Thanks to Chapman’s ability to vividly set scenes and infuse traditional horror with interesting, unique twists — some will make you laugh; some will make you gasp; some will leave you scratching your head — the author has another winner on his hands with his latest novel. What Kind of Mother is an engrossing, unhinged, and emotional aquatic horror that explores parental love, loss, and desperation while delving into the weird and grotesque, as well as diving into the Chesapeake. I give this book five out of five open palms.

A note on the cover, design, and supplements: This is definitely one of my favorite covers of the year. Honestly, I try NOT to analyze covers BEFORE I read a book, but I love doing so afterwards. In this case, going back and really looking at the design by Elissa Flanigan made me realize just how fantastic this cover actually is. Quirk Publishers gave this release some extra attention with endpapers made to resemble greenish flowing water, with a matching black and white version in the Part openers throughout the book. Beneath the dust jacket is an off-white hardcover with the book title seemingly etched in sand. It’s details like these that will make me get the hardcover version of a book and keep it forever in my collection. At the back of the book is an Acknowledgments section, where the author includes some bibliographic info along with his thanks; there’s a Reading Group Guide with 12 discussion questions, which is super-fun, especially for those of us in Book Clubs; and finally a Soundtrack listing of songs the author recommends listening to that go along with the reading of this book (“Three Is a Magic Number” by Blind Melon being a particularly appropriate selection).

Ok, now just let me just gush a little here and say that Chapman has easily become one of my favorite writers. With the release of each of his books, I have that exciting feeling that I got in on the ground floor with an author (or even a movie or band, etc.) and soon everyone else will find out about them too. It’s how I felt in the 1980s with Neil Gaiman and Clive Barker; same when I read (and loved) the Game of Thrones books long before the TV adaptation. And then again in recent years with Grady Hendrix. It’s an amazing feeling to know you’ve found an author whose work is right up your alley and you can rely on. Plus, Chapman has a really cool social media presence, with images and videos that I would absolutely consider to be supplements to the novel. For instance, there’s videos he’s taken on and around the Chesapeake Bay area, showing viewers what actual duck blinds and deadrises look like. He’s also posting about each stop on his current book tour. You can find him on IG & Twitter at @claymcleod and on FB at claymcleodchapman.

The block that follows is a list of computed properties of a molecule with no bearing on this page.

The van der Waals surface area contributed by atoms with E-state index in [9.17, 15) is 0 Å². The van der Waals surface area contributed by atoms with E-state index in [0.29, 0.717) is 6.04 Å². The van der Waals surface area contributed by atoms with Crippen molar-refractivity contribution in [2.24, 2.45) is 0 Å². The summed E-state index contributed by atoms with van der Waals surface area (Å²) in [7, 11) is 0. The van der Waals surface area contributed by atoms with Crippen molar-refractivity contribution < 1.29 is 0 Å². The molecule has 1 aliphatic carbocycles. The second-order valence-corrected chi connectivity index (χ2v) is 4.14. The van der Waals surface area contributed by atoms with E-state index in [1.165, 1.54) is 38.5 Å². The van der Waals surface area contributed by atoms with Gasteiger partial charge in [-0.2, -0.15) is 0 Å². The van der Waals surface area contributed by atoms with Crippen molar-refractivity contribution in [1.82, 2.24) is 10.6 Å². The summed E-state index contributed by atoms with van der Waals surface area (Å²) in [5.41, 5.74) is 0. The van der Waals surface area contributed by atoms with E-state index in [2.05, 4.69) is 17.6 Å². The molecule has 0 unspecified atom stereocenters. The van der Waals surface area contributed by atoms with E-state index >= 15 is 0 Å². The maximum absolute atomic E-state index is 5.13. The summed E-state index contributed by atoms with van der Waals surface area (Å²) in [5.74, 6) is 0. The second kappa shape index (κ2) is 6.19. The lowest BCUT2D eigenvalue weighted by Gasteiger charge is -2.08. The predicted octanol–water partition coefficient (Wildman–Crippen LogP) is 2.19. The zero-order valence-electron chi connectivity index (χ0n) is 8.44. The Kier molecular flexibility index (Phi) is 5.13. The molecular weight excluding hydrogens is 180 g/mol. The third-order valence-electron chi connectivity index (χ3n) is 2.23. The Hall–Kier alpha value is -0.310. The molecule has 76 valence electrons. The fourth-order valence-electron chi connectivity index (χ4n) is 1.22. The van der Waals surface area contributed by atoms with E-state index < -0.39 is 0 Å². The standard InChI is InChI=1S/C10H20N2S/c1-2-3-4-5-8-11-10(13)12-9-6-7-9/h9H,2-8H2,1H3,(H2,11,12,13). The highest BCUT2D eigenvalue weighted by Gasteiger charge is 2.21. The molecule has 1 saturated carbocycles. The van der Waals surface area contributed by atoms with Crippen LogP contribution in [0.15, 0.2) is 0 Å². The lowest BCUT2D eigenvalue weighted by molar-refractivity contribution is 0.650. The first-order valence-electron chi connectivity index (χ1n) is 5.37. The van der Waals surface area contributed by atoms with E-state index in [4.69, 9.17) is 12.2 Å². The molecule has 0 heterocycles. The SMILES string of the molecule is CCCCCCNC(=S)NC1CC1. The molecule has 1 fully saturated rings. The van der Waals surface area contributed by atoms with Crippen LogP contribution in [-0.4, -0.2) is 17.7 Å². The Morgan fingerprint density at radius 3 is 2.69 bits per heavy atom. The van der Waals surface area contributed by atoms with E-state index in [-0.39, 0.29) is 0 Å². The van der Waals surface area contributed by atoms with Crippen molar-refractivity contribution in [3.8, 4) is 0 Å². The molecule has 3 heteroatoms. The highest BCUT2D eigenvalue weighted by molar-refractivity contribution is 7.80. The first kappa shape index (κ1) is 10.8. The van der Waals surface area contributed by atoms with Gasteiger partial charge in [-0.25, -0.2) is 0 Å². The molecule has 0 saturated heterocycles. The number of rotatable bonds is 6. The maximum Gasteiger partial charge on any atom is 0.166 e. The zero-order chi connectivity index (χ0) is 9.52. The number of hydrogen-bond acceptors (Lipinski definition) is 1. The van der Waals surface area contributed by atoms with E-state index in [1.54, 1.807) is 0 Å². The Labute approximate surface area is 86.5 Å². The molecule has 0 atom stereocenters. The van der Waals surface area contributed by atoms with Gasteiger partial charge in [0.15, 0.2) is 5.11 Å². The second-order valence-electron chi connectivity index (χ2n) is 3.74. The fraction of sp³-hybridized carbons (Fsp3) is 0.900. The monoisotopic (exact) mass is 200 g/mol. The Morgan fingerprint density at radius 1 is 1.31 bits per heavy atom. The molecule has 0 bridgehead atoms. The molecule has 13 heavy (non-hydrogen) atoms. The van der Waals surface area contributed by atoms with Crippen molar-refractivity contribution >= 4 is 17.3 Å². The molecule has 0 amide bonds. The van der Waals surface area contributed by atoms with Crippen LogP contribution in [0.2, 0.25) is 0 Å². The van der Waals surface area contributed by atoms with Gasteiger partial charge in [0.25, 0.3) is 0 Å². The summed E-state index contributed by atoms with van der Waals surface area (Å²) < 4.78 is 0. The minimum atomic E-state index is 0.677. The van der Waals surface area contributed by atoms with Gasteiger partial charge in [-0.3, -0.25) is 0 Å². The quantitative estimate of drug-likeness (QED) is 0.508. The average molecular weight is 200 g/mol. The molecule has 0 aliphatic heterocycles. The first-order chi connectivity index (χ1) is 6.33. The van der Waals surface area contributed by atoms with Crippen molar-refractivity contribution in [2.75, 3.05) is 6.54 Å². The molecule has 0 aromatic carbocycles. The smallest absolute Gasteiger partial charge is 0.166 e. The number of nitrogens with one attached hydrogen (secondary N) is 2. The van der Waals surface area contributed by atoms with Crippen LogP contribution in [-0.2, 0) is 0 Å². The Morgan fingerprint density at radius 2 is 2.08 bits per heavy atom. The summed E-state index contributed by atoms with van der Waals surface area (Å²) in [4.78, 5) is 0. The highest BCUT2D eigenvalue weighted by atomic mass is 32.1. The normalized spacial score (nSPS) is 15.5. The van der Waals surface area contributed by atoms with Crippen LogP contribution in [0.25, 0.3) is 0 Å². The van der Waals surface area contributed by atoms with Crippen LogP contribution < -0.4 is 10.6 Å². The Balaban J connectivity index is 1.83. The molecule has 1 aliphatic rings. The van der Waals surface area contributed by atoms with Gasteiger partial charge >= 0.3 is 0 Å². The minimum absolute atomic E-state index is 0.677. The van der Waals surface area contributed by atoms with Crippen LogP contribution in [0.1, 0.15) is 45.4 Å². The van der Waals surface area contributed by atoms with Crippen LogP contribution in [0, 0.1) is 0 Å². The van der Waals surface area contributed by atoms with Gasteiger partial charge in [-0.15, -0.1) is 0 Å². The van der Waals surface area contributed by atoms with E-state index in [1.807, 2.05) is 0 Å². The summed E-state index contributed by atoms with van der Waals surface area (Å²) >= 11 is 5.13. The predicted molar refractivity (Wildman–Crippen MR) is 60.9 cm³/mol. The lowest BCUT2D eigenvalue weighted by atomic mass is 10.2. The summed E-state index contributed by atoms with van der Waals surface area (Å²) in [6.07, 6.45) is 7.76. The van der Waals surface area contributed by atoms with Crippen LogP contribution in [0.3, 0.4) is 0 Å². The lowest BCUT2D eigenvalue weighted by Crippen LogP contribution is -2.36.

“What Kind of Mother mixes Southern Gothic, a missing child story, and body horror into an entertaining brew sure to inform your nightmares.”—Paul Tremblay, author of The Cabin at the End of the World and A Head Full of Ghosts

After striking out on her own as a teen mom, Madi Price is forced to return to her hometown of Brandywine, Virginia, with her seventeen-year-old daughter. With nothing to her name, she scrapes together a living as a palm reader at the local farmers market.

It’s there that she connects with old high school flame Henry McCabe, now a reclusive local fisherman whose infant son, Skyler, went missing five years ago. Everyone in town is sure Skyler is dead, but when Madi reads Henry’s palm, she’s haunted by strange and disturbing visions that suggest otherwise. As she follows the thread of these visions, Madi discovers a terrifying nightmare waiting at the center of the labyrinth—and it’s coming for everyone she holds dear.

Combining supernatural horror with domestic suspense into a visceral exploration of parental grief, What Kind of Mother cements Clay McLeod Chapman’s reputation as a “star” (Vulture) and “the twenty-first century’s Richard Matheson” (Richard Chizmar, Chasing the Boogeyman.)

Hardcover: 304 pages; Book Dimensions: 6.27 x 1.07 x 9.31 inches